In the land of Pie, it is the most wonderful time of the year. Brisée is busting with berries, and summer peaches are waiting in the wings. One of the most luxurious of berries, the raspberry, has been made available to me in gloriously large quantities. These are not just any raspberries, these are so fresh it’s almost criminal.
I have my friend Speedy Icer to thank for this bounty. “S.I.” is a combination of brilliantly talented illustrator, fast-as-the-wind runner (and cookie decorator) and gardener extraordinaire. The gem-like raspberries in her garden exemplify fresh. Add to that the fact she’s a damn fine baker in her own right and one of the nicest people I’ve met (and worked with) in this little pocket of the Garden State.
I daren’t mention the raspberry windfall at work because the next thing you know, folks will be ordering raspberry pies. As long as the raspberries are gluten free. So I will keep this little secret and bake up a bunch of pies for a select few family members that just happen to be coming to town this weekend.
As a result of this onslaught of company, it is necessary to take a field trip to a retail emporium I both love and loathe in equal measure. It has been well over a year since setting my sneaker-clad feet inside the iconic blue and yellow Swedish Superstore adjacent to Liberty Airport. Suffice it to say that last year’s exhaustive search for run-of-the-mill curtain hardware ended in a linguistic debacle. Team Leader Curtain Hanger and yours truly wanted to hang several pairs of black out drapes in a blazingly sunny room. (I am about to stray off course here with a little bit of theatrical trivia. Without name dropping, let me assure you I am extremely well versed in black out drapes. From east coast to west, I was responsible for the installation of black out drapes in the luxury hotel suites of a certain celebrity. The hardware, however, was not my department.)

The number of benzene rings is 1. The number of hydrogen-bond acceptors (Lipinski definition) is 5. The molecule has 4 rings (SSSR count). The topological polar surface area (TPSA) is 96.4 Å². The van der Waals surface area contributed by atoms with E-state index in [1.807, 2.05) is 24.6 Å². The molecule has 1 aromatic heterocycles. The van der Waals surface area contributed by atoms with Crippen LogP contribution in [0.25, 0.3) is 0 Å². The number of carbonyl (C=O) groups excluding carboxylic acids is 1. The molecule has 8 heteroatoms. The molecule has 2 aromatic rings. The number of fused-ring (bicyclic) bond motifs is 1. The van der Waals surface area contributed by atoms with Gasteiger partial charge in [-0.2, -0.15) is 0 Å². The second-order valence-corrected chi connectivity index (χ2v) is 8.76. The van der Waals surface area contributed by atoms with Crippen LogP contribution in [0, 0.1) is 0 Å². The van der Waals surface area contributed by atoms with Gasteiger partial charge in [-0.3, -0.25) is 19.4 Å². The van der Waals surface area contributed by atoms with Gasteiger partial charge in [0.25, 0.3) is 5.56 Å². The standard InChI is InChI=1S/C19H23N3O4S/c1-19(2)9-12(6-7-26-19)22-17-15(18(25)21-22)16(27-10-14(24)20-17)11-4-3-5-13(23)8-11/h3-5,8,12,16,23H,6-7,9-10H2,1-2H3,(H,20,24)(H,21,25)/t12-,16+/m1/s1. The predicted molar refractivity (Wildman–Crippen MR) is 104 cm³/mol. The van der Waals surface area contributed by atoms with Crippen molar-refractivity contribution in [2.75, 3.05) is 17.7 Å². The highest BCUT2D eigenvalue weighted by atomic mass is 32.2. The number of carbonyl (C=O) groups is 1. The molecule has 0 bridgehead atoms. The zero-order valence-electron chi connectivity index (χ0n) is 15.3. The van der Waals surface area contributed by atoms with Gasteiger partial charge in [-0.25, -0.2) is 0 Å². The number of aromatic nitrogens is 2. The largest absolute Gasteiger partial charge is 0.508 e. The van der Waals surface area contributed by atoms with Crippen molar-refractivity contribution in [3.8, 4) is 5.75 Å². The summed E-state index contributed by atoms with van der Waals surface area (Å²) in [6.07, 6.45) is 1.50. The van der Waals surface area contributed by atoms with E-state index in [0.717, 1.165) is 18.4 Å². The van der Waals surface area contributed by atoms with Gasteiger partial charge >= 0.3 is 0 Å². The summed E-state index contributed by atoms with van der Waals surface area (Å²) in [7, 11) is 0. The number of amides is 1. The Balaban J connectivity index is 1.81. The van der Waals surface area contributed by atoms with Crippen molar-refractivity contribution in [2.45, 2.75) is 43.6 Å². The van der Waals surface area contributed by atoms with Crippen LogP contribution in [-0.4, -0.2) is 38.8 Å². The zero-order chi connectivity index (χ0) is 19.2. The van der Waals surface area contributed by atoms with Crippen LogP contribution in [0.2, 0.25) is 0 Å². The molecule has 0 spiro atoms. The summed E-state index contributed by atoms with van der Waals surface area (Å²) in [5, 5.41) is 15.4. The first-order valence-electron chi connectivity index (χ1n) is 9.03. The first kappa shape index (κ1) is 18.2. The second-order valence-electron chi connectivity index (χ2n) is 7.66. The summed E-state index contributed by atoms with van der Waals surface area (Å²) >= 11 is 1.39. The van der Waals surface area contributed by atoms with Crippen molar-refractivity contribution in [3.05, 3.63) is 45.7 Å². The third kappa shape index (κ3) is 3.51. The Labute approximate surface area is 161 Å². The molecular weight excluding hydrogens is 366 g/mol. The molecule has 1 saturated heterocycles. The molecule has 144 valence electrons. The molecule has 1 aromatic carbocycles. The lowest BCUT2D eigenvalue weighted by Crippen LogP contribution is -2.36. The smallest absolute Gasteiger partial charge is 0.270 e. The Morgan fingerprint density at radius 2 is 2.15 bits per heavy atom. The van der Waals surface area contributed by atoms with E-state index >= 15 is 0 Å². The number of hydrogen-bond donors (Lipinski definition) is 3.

As I do not consider Swedish my native tongue, last year there was a problem identifying the necessary brackets and finials needed for our humble sunroom. In a voice vaguely reminiscent of the Muppets’ Swedish Chef, I insisted to Team Leader, “No, no, no! We need the Betyldig” when in fact, we really needed the Skulptur. In all of the commotion, I never had the chance to visit the kitchenware department.
Now we’re back and this visit, the search seems simple enough. A few wine glasses to replace those that a certain baker knocked over with a runaway rolling pin, and if we’re lucky, one or two lightweight FULLY ASSEMBLED chairs for outside. If we don’t find the chairs, I suppose we can certainly drink the wine standing up. Anything that requires hardware intervention does not make the cut. I also feel rather hopeful that this time I will have the opportunity to visit kitchenware and if nothing else, come back with a few 6” pie plates that are sorely missing from my repertoire.
A curious encounter occurs as we near the entrance. An older couple arrives at the door at the very same moment we do. I come very close to bumping into them because I’m preoccupied, reliving last year’s visit, already blinded by the neon yellow and electric blue signage. I do notice that the older gentleman is attired in a complete leg cast and brace. It is curious to me that he would opt to fight the crowds and shop at a vast multi-level complex, especially in a leg cast. To each his own Swedish fish.
Rule breakers that we are, we opt for entering through the exit, around the corner, so as to avoid weaving our way through the entire store. Cautiously optimistic about the chairs, we grab a cart directly adjacent to the Hej då! (good-bye) sign. Each of the four wheels is skirting the ground in opposite directions making the navigation of the cart challenging. I should exchange it for another, but it’s too late, and besides, they were probably assembled by folks with my hardware skills. We are swept up in the sea of shoppers but I feel fairly confident that I can steer this ship. Much to our surprise, we stumble upon lightweight pre-assembled chairs that fit the bill. Loading them into the cart, the next stop is glassware and bakeware.